So, yeah, that’s how I got to be involved. I was an executive producer on the project, with my sister, and we ended up playing the brother/sister cartography team in the film.

It was definitely hard, but so gratifying.   A passion project.

DGE:  You have also appeared in another movie written and directed by Jesse - called 'We Go On'. It seems you and Jesse (and Andy Mitton) all get on really well together so could we see you all working together again with future projects?

Clark:  Yeah, those two. I’ve been working with them in some capacity for probably 20 years. The first play I did with Andy was when we were still in college, so yeah, a long time ago.

We Go On was the last project that I worked with both of them together, but I am an executive producer on Andy’s new project called The Vermont House. Not much I can say about it right now, but we should all be able to see it this year, and I’m very excited to share it with the world!

There are some familiar faces in it from YBR.

DGE:  As for We Go On - that movie is incredible in every sense of the word. I dont know how many times I've now seen it and I guess my question (well two questions really) are - what was it like to be the leading man in the movie and how difficult was it to put in such an effort to make the character of Miles so endearing? I mean he's the kind of guy you kinda feel sorry for and you want him to find some form of closure in the movie.

Jay Dunn and Clark Freeman in We Go On

Clark:  First of all, thank you. Thank you for watching, and I’m so glad that the film resonated with you.

As an actor, and artists, I think that is one of our greatest goals and an incredible achievement.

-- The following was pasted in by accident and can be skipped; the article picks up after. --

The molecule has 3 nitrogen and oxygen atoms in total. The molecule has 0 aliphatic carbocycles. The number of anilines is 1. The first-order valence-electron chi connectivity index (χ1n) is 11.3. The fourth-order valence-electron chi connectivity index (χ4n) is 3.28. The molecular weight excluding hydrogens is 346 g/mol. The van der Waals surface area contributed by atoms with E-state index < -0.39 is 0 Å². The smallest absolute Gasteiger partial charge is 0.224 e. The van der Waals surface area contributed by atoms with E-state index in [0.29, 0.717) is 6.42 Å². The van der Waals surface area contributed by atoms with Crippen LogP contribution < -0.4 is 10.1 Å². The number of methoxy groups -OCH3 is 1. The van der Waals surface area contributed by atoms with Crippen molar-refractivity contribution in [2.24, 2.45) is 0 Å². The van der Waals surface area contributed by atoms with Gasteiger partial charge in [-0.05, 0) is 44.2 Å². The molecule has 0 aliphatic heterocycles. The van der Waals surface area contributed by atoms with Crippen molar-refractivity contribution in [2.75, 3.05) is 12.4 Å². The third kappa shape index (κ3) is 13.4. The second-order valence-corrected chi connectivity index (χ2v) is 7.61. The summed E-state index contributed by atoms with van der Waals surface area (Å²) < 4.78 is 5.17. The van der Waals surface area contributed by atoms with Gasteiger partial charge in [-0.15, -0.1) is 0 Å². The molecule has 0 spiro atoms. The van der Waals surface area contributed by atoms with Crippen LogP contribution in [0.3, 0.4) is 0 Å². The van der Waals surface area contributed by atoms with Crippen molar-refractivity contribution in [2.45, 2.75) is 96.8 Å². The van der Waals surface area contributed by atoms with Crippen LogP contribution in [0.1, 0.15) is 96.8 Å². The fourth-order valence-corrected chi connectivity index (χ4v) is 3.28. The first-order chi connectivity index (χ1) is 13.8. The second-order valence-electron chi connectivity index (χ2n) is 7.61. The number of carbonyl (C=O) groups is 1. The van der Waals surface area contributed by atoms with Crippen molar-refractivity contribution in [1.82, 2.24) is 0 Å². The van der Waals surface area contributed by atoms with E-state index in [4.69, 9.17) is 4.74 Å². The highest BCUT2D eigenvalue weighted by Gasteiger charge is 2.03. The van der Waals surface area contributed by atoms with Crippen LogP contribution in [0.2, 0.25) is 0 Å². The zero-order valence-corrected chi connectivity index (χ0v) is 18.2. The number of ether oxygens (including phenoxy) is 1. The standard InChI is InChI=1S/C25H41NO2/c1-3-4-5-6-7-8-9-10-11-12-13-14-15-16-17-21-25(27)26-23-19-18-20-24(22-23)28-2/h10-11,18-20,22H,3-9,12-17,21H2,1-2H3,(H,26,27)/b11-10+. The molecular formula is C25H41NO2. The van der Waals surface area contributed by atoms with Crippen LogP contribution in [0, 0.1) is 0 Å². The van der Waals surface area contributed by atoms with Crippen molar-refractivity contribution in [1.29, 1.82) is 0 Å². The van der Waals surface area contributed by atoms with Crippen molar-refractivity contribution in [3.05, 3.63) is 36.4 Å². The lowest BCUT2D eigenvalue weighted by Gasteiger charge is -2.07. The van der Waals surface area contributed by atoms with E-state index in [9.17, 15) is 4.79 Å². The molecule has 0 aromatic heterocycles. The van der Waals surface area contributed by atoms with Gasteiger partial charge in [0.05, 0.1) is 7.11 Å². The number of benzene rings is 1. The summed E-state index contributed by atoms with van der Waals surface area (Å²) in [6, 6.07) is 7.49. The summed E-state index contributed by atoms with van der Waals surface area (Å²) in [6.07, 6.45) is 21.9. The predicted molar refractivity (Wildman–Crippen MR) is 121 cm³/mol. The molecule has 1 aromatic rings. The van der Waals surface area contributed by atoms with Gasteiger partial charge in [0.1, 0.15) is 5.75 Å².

Now, to answer your question (if I can) - it was crazy to be the leading man!

In theatre, and most projects I had done to that point, I was always part of an ensemble. A group where I was just one of the many parts.

To try and carry a movie is a daunting task and I was lucky enough to be doing it with people I trusted implicitly, and I had an incredible script that guided me the whole way. As for the effort it took to make Miles endearing, I guess the whole process was a delicious challenge.

I’m glad you thought he was endearing. Miles couldn’t be more different from me, actually. Here is a guy who is deathly afraid of almost everything, and can barely manage a smile on a good day! I’d like to think I’m fairly opposite from that.

I had to figure out what really drove Miles to go on his search.

Working with Andy and Jesse, we talked a lot about Mile’s armor - the things in his life that protect him from the outside world. Everything from the room he isolates himself in to do his editing, to the layering of clothes and shirts and jackets he wears, even to his beard!

A physical barrier on his face, in some way shielding him from the outside world. I had an amazing time finding Miles inside myself, and then hiding in his armor for the duration of the shoot.

What an amazing challenge as an actor.